Comment: Re:Stocks? (Score 2) 404

by davek (#46898379) Attached to: Rand Paul Suggests Backing Bitcoin With Stocks

something with intrinsic value, like stocks

Stocks have no more intrinsic value than our paper currency.

Incorrect. If I buy a share in PepsiCo, I then receive a tiny fraction of the profit of EVERY single Pepsi sold on earth. That's work. That's economic production. The share has "intrinsic value" because it gives me access to their profits. This is also why, at it's core, the stock market is not a casino (although government regulation and crony capitalism make stock purchases much more like a "bet").

I think the whole crypto currency thing will evolve into more of a stock market type of thing, with companies running their own block chains as a way of selling shares.

Comment: Re:Neat (Score 1) 217

by davek (#46809755) Attached to: Reinventing the Axe

The new way of doing things is called a log splitter. You can get one pretty cheap now (especially if you can do with electric), and while it doesn't have that same rustic appeal, it works really damn well. Personally splitting and stacking was my chore as a kid (I'd guess I’ve split at least 60 cord in my lifetime), and I'm not planning to ever split a log by hand again.

I did also, but I never hated it. I always preferred to swing the axe rather than sit hunched over a giant piston. And as a teenager, wielding an axe to chop firewood is a MUCH better stress reliever than lashing out at parents or going to school with a gun. Very therapeutic, in my opinion.

Comment: Re:Rewarding the bullies... (Score 1) 798

Here's the thing: Everyone has been bullied at some point in their life. Not all children are prone to it, but there is always a bigger kid prone to intimidation tactics when growing up.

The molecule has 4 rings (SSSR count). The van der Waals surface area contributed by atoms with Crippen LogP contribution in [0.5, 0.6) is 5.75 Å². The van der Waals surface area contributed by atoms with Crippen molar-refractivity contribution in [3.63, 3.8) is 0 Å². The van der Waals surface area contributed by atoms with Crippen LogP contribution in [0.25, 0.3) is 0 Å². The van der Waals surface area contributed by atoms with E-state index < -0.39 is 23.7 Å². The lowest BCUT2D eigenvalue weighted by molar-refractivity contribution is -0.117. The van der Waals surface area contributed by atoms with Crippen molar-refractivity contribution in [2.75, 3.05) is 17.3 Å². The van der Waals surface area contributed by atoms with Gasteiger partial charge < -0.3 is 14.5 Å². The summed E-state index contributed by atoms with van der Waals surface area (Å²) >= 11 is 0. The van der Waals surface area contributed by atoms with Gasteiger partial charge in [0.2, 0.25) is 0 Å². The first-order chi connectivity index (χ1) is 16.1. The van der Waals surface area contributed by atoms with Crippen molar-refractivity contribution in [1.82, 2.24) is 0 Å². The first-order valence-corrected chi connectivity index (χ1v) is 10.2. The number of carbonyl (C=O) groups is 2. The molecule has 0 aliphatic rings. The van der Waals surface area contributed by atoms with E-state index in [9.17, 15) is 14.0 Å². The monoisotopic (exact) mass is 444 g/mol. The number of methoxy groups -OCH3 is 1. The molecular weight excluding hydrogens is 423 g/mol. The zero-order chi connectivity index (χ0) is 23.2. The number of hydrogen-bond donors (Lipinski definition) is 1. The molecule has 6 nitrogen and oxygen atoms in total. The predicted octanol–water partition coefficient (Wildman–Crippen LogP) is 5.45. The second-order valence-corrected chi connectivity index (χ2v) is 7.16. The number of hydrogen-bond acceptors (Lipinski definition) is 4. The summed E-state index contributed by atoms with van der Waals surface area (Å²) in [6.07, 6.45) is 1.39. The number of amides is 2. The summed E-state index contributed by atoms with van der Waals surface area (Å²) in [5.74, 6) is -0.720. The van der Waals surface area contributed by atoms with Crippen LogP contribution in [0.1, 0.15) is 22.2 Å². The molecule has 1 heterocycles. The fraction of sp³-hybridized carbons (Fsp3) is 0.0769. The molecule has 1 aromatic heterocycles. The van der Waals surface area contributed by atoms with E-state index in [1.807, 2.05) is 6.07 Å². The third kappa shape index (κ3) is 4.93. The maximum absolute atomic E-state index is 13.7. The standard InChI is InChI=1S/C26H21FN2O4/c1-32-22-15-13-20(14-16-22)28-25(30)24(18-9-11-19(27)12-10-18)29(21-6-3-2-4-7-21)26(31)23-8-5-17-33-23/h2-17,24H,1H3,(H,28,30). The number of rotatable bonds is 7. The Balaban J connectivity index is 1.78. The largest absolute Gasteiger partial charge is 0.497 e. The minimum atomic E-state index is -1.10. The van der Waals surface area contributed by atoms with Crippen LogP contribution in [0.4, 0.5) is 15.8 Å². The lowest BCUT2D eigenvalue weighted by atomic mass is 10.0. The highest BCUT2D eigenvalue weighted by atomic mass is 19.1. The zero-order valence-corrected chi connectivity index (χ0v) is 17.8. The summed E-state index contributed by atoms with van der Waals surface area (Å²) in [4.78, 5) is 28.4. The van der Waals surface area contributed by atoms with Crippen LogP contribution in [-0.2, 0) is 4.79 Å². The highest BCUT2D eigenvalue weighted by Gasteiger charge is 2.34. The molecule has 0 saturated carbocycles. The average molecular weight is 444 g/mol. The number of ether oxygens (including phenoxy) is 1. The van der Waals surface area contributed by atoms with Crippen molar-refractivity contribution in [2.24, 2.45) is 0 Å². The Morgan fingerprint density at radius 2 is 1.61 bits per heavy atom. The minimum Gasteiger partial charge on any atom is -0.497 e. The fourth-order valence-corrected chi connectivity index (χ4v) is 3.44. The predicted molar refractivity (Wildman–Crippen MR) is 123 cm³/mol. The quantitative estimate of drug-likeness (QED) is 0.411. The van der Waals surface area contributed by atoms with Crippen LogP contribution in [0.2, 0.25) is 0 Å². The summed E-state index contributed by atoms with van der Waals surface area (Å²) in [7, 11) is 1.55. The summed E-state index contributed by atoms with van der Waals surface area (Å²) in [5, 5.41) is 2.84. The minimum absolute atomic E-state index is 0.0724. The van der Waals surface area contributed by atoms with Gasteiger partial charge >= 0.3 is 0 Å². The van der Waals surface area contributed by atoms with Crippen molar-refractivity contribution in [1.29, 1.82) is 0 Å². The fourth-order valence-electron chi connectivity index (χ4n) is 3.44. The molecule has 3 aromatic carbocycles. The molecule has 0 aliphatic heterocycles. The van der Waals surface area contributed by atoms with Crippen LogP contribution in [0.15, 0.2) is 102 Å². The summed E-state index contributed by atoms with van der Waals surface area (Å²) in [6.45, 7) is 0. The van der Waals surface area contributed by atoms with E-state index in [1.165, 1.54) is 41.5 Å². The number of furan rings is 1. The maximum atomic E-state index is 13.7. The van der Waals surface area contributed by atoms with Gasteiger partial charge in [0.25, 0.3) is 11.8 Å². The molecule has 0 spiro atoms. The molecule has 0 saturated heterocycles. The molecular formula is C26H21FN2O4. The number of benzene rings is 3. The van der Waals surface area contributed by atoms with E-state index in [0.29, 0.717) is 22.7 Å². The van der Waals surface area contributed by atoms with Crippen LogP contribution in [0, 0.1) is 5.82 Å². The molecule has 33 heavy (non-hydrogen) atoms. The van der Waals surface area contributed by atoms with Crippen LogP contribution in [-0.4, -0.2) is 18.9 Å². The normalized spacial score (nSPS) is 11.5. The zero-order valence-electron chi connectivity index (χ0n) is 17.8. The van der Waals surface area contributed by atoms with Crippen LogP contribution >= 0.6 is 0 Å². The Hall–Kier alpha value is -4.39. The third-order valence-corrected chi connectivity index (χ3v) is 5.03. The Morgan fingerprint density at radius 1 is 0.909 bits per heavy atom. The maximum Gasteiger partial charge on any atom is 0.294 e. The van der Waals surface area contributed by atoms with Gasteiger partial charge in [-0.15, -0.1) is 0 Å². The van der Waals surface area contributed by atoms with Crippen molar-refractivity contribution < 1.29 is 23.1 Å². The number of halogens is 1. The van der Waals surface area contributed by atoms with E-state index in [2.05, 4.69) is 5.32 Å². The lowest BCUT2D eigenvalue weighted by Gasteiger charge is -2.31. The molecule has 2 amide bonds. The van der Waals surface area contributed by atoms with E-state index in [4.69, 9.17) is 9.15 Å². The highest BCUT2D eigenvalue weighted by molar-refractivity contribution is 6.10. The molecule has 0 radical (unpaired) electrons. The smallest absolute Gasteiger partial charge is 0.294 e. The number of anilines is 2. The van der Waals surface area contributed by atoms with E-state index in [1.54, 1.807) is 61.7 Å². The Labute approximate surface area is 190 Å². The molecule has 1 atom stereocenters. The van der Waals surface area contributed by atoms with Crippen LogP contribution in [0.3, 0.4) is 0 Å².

Kids live by the law of the playground jungle when adult supervision and rules are absent from the equation. It is ingrained into us as some form of social stepping stone, the animal in each of us at work, attempting dominance and security for an insecure bully.

There is a time honored civil process in which we attempt to retrain our young into civilized little pricks. Picking on the weak is wrong, and you don't get to take advantage of a fellow human because you're physically or mentally able to do so.

Everyone is small and helpless early, and many are old and helpless late in life. These rules benefit us all, and what happened here sends precisely the wrong message.

To quote the movie Paranorman :

Neil: Nah. You can't stop bullying, it's part of human nature. If you were bigger and more stupid, you'd probably be a bully too. It's called, survival of the thickest.

Profound.

Comment: Re:PCs aint expensive (Score 3, Interesting) 452

by davek (#46716499) Attached to: Ask Slashdot: How To Start With Linux In the Workplace?

Not sure why they'd be trying so hard to save themselves from buying new PCs.. Probably the XP machines run like ass as it is.
Linux as a general use machine for people that are so bad at computers they still use XP.... just no.. hell no. tell the boss to stop being so cheap and upgrade to this decade